The Oft-Overlooked and the Sometimes-Neverused

Perl has so many useful builtins that most people who use the language probably only use a fraction of what's available. Every year or so I like to peruse perlfunc and perlsyn as a refresher. Yet in years and years of hacking Perl code, there are a few in there that I will never use. I surprised myself the other day by reaching for the loop control command redo. It occurred to me that while I use other loop controlling things like next and last constantly, I couldn't remember a single time before when I have ever had to redo an iteration. For the curious, here's the astonishingly simple scenario where it came up.

When you're writing applications against Twitter's REST API, they ask you to be polite and only execute a certain number of HTTP requests in a certain amount of time. The certain number depends on their current server load, and so you can't just set a time limit in your script and forget it. Instead, you have to make your requests and then pause if Twitter asks you to slow down. If they want you to ease back on the throttle, they send a custom HTTP status with a header indicating how many seconds you should wait. Here's how I handle it.

foreach my $tag( keys %tags ) {
my $res = $ua->get( $url );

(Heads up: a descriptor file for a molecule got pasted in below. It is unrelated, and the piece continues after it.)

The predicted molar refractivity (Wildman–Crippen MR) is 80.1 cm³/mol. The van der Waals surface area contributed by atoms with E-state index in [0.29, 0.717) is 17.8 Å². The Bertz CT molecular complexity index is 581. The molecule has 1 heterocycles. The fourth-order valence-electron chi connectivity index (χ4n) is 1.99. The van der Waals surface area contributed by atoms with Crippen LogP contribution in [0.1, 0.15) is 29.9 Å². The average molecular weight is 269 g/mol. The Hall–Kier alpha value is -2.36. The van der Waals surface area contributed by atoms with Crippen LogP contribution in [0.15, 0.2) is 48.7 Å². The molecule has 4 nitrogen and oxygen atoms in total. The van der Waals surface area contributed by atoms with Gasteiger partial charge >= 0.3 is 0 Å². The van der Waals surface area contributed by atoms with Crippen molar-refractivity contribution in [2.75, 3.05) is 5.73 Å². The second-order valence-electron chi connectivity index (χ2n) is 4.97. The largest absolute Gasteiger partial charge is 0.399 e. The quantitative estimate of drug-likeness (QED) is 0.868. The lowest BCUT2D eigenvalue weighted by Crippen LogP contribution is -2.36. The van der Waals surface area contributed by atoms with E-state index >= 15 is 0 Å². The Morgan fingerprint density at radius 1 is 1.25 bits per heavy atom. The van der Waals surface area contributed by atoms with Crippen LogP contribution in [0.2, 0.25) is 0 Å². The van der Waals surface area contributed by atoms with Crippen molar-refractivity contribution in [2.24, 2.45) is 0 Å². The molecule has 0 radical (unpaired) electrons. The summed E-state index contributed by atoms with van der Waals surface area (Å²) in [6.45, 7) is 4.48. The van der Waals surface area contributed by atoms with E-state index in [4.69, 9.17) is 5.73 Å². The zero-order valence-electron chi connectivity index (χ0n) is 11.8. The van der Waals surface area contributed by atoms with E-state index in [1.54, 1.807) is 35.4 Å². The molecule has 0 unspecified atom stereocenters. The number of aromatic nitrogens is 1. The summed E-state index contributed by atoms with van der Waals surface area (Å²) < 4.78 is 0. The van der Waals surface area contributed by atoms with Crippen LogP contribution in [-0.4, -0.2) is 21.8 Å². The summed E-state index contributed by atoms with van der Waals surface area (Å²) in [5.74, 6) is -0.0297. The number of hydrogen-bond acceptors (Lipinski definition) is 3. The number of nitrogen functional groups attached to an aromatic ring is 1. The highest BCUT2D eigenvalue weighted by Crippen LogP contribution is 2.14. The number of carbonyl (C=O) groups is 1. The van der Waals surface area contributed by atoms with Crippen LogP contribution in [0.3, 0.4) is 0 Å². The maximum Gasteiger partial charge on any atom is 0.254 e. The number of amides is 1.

unless( $res->is_success ) {
my $status = $res->code;
if ( $status == 420 ) {
# we are being rate-limited
my $wait = $res->header( 'Retry-After' ) || 31;
warn "API rate-limit - waiting for $wait secs...";
sleep $wait;

my $json = $res->decoded_content;

This loops over a bunch of Twitter hash tags and asks for some information about each one. If Twitter gets antsy, instead of sending the information with a HTTP status of 200, it sends a "slow down" message with an HTTP status of 420. The script sits there and does nothing for the allotted number of seconds and then repeats the loop iteration to hopefully get the information that resulted in an error last time.

What language features have you never used, despite being aware of them, or were surprised to use for the first time after much experience?


I recently had to use a continue block for the first time ever. Never thought I'd need that.

Recently, I was raving about do-given in the upcoming Perl 5.14 and I was surprised at how many of my coworkers never use do.

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About Mike Friedman

user-pic Mike Friedman is a professional computer programmer living and working in the New York City area.